Saturday, January 12, 2013

A Great Moment At The Art Museum

I was observing the special exhibit of the Renaissance master Barocci, and I happened to be in the room with the painting commemorating the Lord's burial. It's very quiet in art galleries; if someone speaks, everyone notices. A kid who must've been all of 3 years old exclaimed, "Why is He naked?" I imagine his dad answered with, "Well, because He died." I didn't hear that part. But the next thing the boy said is a question to shake up the world:

"Why did He die?"

It's almost better to ask this and answer it before affirming that Jesus did die, and rise again on the third day. Because there's only one right answer, and it's bigger than all the no doubt significant debates we could have about the nature of the Atonement:

Because He loves us.

Frankly, if you don't start and end here, it doesn't matter what else you say. I pray the man answered well, and that whatever I do, I learn to answer most questions about faith with "Because He loves us."

God's love to all of you.

Friday, January 11, 2013

No, Justin Cooper, You Still Don't Understand

This is not some elusive quest for certitude. And your desire for historical and theological continuity is admirable, and shared by all. In fact, the Reformed are surprised to learn that Lutherans appreciate the Church fathers more than they do. [Yes. Pfft, I'm not impressed.--ed.] The question is not whether threads of continuity can be identified from one's own confessional position; they surely can. The question is, "What is the means by which continuity was established, and identified going forward?" The Church fathers themselves are not a norm in themselves; as you and countless have pointed out, they are all over the place, depending on what thing is under discussion. But they are useful, for this very purpose: they tell us how to find the Church. We can talk about what that Church believed, and who among us is the true continuation of that faith only after we identify how the Church marked herself out. This is what Stellman meant when he said (echoing Cross) that it was shooting an arrow and painting the target around it. Let me say it this way: I don't care what Lutherans of any era have said, nor decisions of Synods, commentators, etc. unless and until those people are shown to be the ones I should listen to. It's just an intellectual curiosity until then. Because the Anglicans and the Reformed are waiting in the next room to tell me why their theologies are just as "fully-orbed" and satisfying as yours. You can't assume your theological continuity, and then go about showing us where you find it.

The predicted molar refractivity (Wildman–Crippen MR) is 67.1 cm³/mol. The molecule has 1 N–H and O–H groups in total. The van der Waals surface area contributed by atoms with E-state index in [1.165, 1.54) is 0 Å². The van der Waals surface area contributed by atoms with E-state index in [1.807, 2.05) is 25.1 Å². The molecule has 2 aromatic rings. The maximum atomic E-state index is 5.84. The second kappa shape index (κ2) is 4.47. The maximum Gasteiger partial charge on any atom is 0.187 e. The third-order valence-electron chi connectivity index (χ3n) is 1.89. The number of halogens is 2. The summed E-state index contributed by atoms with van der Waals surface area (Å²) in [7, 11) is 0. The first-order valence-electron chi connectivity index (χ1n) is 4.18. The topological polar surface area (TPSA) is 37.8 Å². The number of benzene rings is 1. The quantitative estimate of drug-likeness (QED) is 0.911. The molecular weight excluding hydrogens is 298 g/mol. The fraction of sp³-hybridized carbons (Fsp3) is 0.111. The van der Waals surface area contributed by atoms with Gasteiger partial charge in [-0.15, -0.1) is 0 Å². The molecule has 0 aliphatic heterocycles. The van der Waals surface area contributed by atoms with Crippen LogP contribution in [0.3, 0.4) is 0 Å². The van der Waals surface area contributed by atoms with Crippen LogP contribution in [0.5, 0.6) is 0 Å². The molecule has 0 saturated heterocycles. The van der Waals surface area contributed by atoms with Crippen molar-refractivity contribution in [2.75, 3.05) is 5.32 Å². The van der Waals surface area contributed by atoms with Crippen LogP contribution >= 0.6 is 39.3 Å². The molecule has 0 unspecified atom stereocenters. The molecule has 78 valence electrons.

Anglicans are fond of telling us that they have "purged" the "excesses" of Roman Catholic medieval theology, and I'm sure you say your Lutheran forbearers have done the same. But none of you have answered the fundamental question: Who sent you? And who gave you the charism, nay, the authority, to identify excesses in the first place? You can read all the Church fathers you want; if your pastor was not ordained by a bishop in apostolic succession, the Church fathers say I should flee. Right off the top. And that succession leads back to Peter's chair. Sorry to ruin the fun.

Pointing out for example that you have an orthodox Christology (more or less) is about as useless as a screen-door on a submarine, because that is not in question. This has always been an ecclesial question, and you assume precisely what is in dispute between us.

Fun Question, Never Answered: If the Reformation was licit because of corruption in the Catholic Church, why deny transubstantiation? In other words, why offer a theological solution to a moral problem? We're waiting.

A Few Incoherent Ramblings

As important as the truths of faith are, and vital as it may be to try to reclaim our culture such as it is, sometimes we are reminded that people just don't know much. Even if they darken the conscience by sin, people often need friendship and acceptance as a basis for coming to terms with their need before God.